Publication number | US7484193 B2 |

Publication type | Grant |

Application number | US 10/651,113 |

Publication date | Jan 27, 2009 |

Filing date | Aug 28, 2003 |

Priority date | Aug 28, 2003 |

Fee status | Paid |

Also published as | US20050050405 |

Publication number | 10651113, 651113, US 7484193 B2, US 7484193B2, US-B2-7484193, US7484193 B2, US7484193B2 |

Inventors | Aveek Sarkar, Shian-Jiun Fu, Peter Lai, Rambabu Pyapali |

Original Assignee | Sun Microsystems, Inc. |

Export Citation | BiBTeX, EndNote, RefMan |

Patent Citations (32), Non-Patent Citations (7), Referenced by (2), Classifications (8), Legal Events (4) | |

External Links: USPTO, USPTO Assignment, Espacenet | |

US 7484193 B2

Abstract

The timing response of a circuit path is predicted by modeling the circuit path using two different timing models. The variation between the timing responses produced by each of the timing models is used to generate a correction factor, which is then applied to one of the timing models. Once the correction factor has been applied to a timing model, the model is used to produce a corrected timing prediction for the modeled circuit path.

Claims(35)

1. A method for predicting a timing response of a circuit path, the method comprising:

receiving a circuit block netlist;

obtaining a first estimated timing response of a first circuit path of said circuit block netlist using a first timing model;

obtaining a second estimated timing response of the first circuit path of said circuit block netlist using a second timing model;

generating a correction factor based on a variation between the first estimated timing response and the second estimated timing response, wherein generating a correction factor includes determining a statistical variation between the first estimated timing response and the second estimated timing response; and

applying the correction factor to the first timing model.

2. The method as in claim 1 further comprising obtaining estimated timing responses of a plurality of circuit paths using the first timing model.

3. The method as in claim 2 further comprising:

selecting the first circuit path from the plurality of circuit paths, wherein applying the correction factor to the first timing model includes adjusting the estimated timing responses of the plurality of circuit paths based on the correction factor.

4. The method as in claim 1 , wherein generating a correction factor includes comparing the first estimated timing response and the second estimated timing response.

5. The method as in claim 1 , wherein applying the correction factor includes adjusting the first estimated timing response based on the correction factor.

6. The method as in claim 1 , wherein the first estimated timing response includes an estimated signal propagation delay.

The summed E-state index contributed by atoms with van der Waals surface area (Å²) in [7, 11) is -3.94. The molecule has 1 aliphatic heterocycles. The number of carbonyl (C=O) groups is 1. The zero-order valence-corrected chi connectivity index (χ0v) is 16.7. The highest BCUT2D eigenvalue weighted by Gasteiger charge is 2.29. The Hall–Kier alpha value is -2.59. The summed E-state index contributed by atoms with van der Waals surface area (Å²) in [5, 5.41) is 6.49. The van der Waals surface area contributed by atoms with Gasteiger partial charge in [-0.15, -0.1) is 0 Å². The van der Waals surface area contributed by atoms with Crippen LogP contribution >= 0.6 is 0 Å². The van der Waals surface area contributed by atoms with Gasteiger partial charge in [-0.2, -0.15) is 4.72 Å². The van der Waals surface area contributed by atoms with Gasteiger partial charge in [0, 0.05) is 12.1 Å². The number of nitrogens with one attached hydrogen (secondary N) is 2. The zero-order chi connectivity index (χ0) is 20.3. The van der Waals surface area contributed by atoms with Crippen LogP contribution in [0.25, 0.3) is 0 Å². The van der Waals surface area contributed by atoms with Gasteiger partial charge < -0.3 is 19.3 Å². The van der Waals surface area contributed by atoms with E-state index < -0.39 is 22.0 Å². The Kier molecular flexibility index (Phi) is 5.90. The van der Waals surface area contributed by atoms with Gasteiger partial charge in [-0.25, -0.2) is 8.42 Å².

7. The method as in claim 1 , wherein the first estimated timing response includes an estimated signal propagation time.

8. The method as in claim 1 , wherein the correction factor includes a scaling factor.

9. The method as in claim 1 , wherein the correction factor includes an offset.

10. A method for predicting a timing response of a circuit path, the method comprising:

obtaining coarse estimated timing responses for a plurality of circuit paths of a circuit block netlist using a first timing model, the first timing model having a first accuracy;

obtaining refined estimated timing responses for one or more selected circuit paths of the plurality of circuit paths of said circuit block netlist using a second timing model having a second accuracy greater than the first accuracy;

generating a correction factor based on the coarse estimated timing response of the one or more selected circuit paths and the refined timing estimates of the one or more selected circuit paths, wherein generating a correction factor includes determining a statistical variation between the coarse estimated timing response of the one or more selected circuit paths and the refined timing estimates of the one or more selected circuit paths; and

adjusting the coarse estimated timing responses of the plurality of circuit paths based on the correction factor.

11. The method as in claim 10 , wherein obtaining the coarse estimated timing responses includes estimating timing responses for the plurality of circuit paths using a modeling tool employing coarse timing assumptions.

12. The method as in claim 10 , wherein obtaining refined estimated timing responses includes using a modeling tool employing refined timing assumptions.

13. The method as in claim 10 , further comprising generating the circuit block netlist describing the plurality of circuit paths.